mothers. At first, the old birds tried to quiet them with
caressing movements, and had, at last, to hold their places with
bill and claw. As light came an old cock peered about him,
stretched his wings, climbed a stairway, and blew his trumpet on
the outer wall. The robin's day had begun.

Mid-autumn, when its people shivered and found fault and talked of
moving, the maple tried to please them with new and brighter
colours--gold, with the warmth of summer in its look; scarlet,
suggesting love and the June roses. Soon it stood bare and
deserted. Then what was there in the creak-and-whisper chorus of
the old tree for one listening in the night? Belike it might be
many things, according to the ear, but was it not often something
to make one think of that solemn message: "Man that is born of a
woman is of few days and full of trouble"? They who lived in that
small house under the tree knew little of all that passed in the
big world. Trumpet blasts of fame, thunder of rise and downfall,
came faintly to them. There the delights of art and luxury were
unknown. Yet those simple folk were acquainted with pleasure and
even with thrilling and impressive incidents. Field and garden
teemed with eventful life and hard by was the great city of the
woods.

XXII

Comedies of Field and Dooryard

Trove was three days in Brier Dale after he came out of the woods.
The filly was now a sleek and shapely animal, past three years of
age. He began at once breaking her to the saddle, and, that done,
mounting, he started for Robin's Inn. He carried a game rooster in
a sack for the boy Tom. All came out with a word of welcome; even
the small dog grew noisy with delight Tunk Hosely, who had come to
work for Mrs. Vaughn, took the mare and led her away, his shoulder
leaning with an added sense of horsemanship. Polly began to hurry
dinner, fussing with the table, and changing the position of every
dish, until it seemed as if she would never be quite satisfied.
Covered with the sacred old china and table-linen of her
grandmother, it had, when Polly was done with it, a very smart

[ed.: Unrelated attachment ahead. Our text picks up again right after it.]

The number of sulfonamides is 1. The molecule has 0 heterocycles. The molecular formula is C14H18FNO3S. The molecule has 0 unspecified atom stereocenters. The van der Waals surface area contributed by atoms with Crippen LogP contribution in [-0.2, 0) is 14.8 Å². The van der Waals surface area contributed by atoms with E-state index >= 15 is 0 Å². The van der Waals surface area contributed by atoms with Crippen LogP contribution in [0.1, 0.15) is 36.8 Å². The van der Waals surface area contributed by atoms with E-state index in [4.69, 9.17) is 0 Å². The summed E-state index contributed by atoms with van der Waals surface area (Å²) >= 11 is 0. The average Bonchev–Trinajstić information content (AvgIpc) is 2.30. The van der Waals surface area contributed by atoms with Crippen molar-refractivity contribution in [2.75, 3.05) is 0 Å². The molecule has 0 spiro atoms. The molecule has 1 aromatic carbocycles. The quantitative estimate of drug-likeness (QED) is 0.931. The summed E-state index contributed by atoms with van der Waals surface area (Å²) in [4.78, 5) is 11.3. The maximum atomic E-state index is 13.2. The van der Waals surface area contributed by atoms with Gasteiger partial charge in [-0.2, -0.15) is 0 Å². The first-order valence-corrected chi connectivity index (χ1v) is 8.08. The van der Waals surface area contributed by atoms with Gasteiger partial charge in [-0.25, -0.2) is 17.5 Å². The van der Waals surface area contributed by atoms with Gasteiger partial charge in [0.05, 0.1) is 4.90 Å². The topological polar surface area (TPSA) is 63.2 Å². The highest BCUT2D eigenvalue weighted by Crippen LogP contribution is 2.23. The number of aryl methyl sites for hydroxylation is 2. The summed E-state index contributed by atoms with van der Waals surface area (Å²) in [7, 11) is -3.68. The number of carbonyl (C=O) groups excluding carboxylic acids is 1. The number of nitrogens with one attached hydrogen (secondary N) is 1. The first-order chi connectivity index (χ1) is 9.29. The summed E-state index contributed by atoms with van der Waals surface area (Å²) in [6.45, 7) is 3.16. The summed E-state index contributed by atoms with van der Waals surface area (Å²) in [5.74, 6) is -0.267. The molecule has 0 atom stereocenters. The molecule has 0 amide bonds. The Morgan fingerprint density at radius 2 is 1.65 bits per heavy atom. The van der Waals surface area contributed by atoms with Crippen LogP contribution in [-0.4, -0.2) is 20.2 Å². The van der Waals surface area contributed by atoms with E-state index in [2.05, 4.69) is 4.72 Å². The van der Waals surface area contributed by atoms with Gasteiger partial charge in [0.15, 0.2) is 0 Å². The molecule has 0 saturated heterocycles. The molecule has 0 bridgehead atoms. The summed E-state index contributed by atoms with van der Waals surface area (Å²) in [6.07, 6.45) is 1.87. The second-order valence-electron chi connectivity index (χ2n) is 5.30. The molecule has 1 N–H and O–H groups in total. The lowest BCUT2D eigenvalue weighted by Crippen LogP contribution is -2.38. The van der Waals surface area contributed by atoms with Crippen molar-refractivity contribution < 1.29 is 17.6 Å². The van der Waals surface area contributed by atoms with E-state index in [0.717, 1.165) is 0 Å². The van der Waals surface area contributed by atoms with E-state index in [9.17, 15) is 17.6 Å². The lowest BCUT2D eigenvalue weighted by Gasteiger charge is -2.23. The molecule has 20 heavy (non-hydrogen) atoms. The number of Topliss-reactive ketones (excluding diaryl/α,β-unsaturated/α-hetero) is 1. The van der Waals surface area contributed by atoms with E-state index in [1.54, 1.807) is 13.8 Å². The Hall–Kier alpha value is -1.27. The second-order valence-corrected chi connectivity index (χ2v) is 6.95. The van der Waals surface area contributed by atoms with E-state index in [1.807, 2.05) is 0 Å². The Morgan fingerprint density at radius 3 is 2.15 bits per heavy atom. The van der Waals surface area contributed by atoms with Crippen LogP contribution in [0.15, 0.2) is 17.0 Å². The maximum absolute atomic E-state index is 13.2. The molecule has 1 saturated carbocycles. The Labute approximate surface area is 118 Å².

appearance indeed. Then she called the boys and bade them wash
their hands and faces and whispered a warning to each, while her
mother announced that dinner was ready.

"Paul, what's an adjective?" said the teacher, as they sat down.

"A word applied to a noun to qualify or limit its meaning," the boy
answered glibly.

"Right! And what adjective would you apply to this table?"

The boy thought a moment.

"Grand!" said he, tentatively.

"Correct! I'm going to have just such a dinner every day on my
farm."

"Then you'll have to have Polly too," said Tom, innocently.

"Well, you can spare her."

"No, sir," the boy answered. "You ain't good to her; she cries
every time you go away."

There was an awkward silence and the widow began to laugh and Polly
and Trove to blush deeply.

"Maybe she whispered, an' he give her a talkin' to," said Paul.

"Have you heard about Ezra Tower?" said Mrs. Vaughn, shaking her
head at the boys and changing the topic with shrewd diplomacy.

"Much; but nothing new," said Trove.

"Well, he swears he'll never cross the Fadden bridge or speak to
anybody in Pleasant Valley."

"Why?"

"The taxes. He don't believe in improvements, and when he tried to
make a speech in town-meeting they all jeered him. There ain't any
one good enough for him to speak to now but himself an'--an' his
Creator."

In the midst of dinner, they heard an outcry in the yard. Tom's
game-cock had challenged the old rooster, and the two were leaping
and striking with foot and wing. Before help came the old rooster
was badly cut in the neck and breast. Tunk rescued him, and
brought him to the woodshed, where Trove sewed up his wounds. He
had scarcely finished when there came a louder outcry among the
fowls. Looking out they saw a gobbler striding slowly up the path
and leading the game-cock with a firm hold on the back of his neck.
The whole flock of fowls were following. The rooster held back and
came on with long but unequal strides, Never halting, the turkey
led him into the full publicity of the open yard. Now the cock was
lifted so his feet came only to the top of the grass; now his head
was bent low, and his feet fell heavily. Through it all the
gobbler bore himself with dignity and firmness. There was no show
of wrath or unnecessary violence. He swung the cock around near
the foot of the maple tree and walked him back and then returned